Singapore Raise Penalty to 10 Year Imprisonment for Money Laundering

During one of my previous posts on being money mule to carry out money laundering activities, the Singapore’s Government has once again came with amendments in the law to increase punishment for those involved in money laundering. Some changes are also been made to quicken the process to determine the offence committed by individual(s) as well.

As an effort to break down syndicates and individuals on transnational money laundering activities, Singapore’s Parliament has passed down amendment to the law on 7th July 2014, allowing the Government to deal more quickly with criminal operations and deprive offenders of their illicit gains.

One of the changes will be to the Corruption, Drug Trafficking and other Serious Crimes (Confiscation of Benefits) Act which maximum penalty for money laundering has been increased to 10 years imprisonment from the previous 7 years and reducing the threshold by a third for cross-border cash reporting.

In addition, amendments were also made that enforcement agencies could accept evidence, such as court judgement and statements by experts even if offences escalated from a foreign country. The amendments will smoothen the process of investigation and prosecute foreign predicate offences.

Precious Stones and Metal Dealers Sector Added to the Act

Another changes to the Act is inclusion of precious stones and metal dealers, such that dealers are required to verify a customer’s identity and file a report with Suspicious Transaction Reporting Office for cash sales exceeding S$ 20,000. Transaction records shall be kept for five years from the date of filing.

Furthermore, the dual criminality requirement for foreign tax evasion offences will also be removed, as long as the offence is criminalised in the foreign jurisdiction and is committed “wilfully” with the intent to evade tax.

Property and Jewellery Susceptible to Money Laundering Activities.

Few Members of Parliament (MPs) has rose their support for the amendments and raised that there was also a need to monitor non-finance sector such as high-end property and jewellery markets, which are just as susceptible to money laundering activities. It is also questionable out how virtual currency, such as bitcoin could be monitored as well.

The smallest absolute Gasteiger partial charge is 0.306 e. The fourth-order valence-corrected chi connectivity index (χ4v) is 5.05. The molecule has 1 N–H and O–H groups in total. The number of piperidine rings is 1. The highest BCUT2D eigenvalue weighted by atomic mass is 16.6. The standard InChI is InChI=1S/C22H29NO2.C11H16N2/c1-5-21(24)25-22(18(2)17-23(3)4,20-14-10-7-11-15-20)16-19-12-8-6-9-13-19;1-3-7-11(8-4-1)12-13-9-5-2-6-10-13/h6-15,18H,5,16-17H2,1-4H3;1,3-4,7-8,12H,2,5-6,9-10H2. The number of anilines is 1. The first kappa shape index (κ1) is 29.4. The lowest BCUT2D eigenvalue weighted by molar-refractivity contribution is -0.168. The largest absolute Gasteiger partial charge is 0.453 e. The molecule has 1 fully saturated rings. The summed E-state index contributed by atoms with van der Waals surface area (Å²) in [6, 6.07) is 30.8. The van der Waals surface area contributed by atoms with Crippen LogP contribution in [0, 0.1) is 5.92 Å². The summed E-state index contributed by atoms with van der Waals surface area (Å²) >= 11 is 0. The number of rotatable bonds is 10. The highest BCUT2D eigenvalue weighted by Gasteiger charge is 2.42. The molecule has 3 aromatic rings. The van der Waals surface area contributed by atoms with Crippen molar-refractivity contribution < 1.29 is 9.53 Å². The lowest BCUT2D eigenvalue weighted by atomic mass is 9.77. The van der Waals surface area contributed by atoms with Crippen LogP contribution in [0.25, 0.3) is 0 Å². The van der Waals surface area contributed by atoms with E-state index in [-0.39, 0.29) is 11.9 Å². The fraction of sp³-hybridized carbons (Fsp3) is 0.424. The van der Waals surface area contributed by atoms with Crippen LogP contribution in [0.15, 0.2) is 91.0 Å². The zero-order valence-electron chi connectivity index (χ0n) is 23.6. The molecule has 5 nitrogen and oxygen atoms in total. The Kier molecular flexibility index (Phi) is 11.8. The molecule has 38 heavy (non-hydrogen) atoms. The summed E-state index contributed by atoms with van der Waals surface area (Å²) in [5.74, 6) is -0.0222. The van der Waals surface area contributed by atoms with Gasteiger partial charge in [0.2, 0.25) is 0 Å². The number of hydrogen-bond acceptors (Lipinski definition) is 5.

Amidst of all these changes, the MPs are also concerned about the monetary and administrative costs of compliance.

Source: Maximum jail term for money laundering raised to 10 years. Today Online, 8th July 2014.

Being a Money Mule In Singapore Command Heavy Penalty

Money mules are believed to have responded to online advertisement offering them jobs to transfer money using their own bank accounts, sending monies for a non-existent overseas company operated by the scam syndicate and getting a percentage of commission. In most cases, a fraudster befriends a potential money mule online, establishes a relationship and convinces him or her to accept funds through their bank account from an unknown source, and either transfer it to another account or withdraw it to hand to another person unknown to the mule.

The offence of Money Laundering carries a punishment of a fine not exceeding $500,000 or to imprisonment for a term not exceeding 7 years or to both. Non-individual could risk a fine of up to $1,000,000.

The money mules then provided their bank account details to the scam syndicate. The amount of money, typically ranges between S$50,000 to S$200,000 is quickly withdrawn or transferred out of the mule’s account. For every inflow of funds to the money mule’s account, a transaction fee and commission from the principal amount will be deducted before the remaining amount is transferred to an overseas bank account provided by the scam syndicate.

Some syndicates are even more sophisticated, setting up “companies” and inviting unwitting mules to take on the role of a “Singapore representative” or “Singapore-based agent”, whose sole job is to open a new personal bank account and receive funds from similarly-unknown sources.

There has been a rise in such cases in Singapore, from 93 cases reported in 2012 and 133 cases reported in first three quarter of 2013.

Source: Photo by Jornale.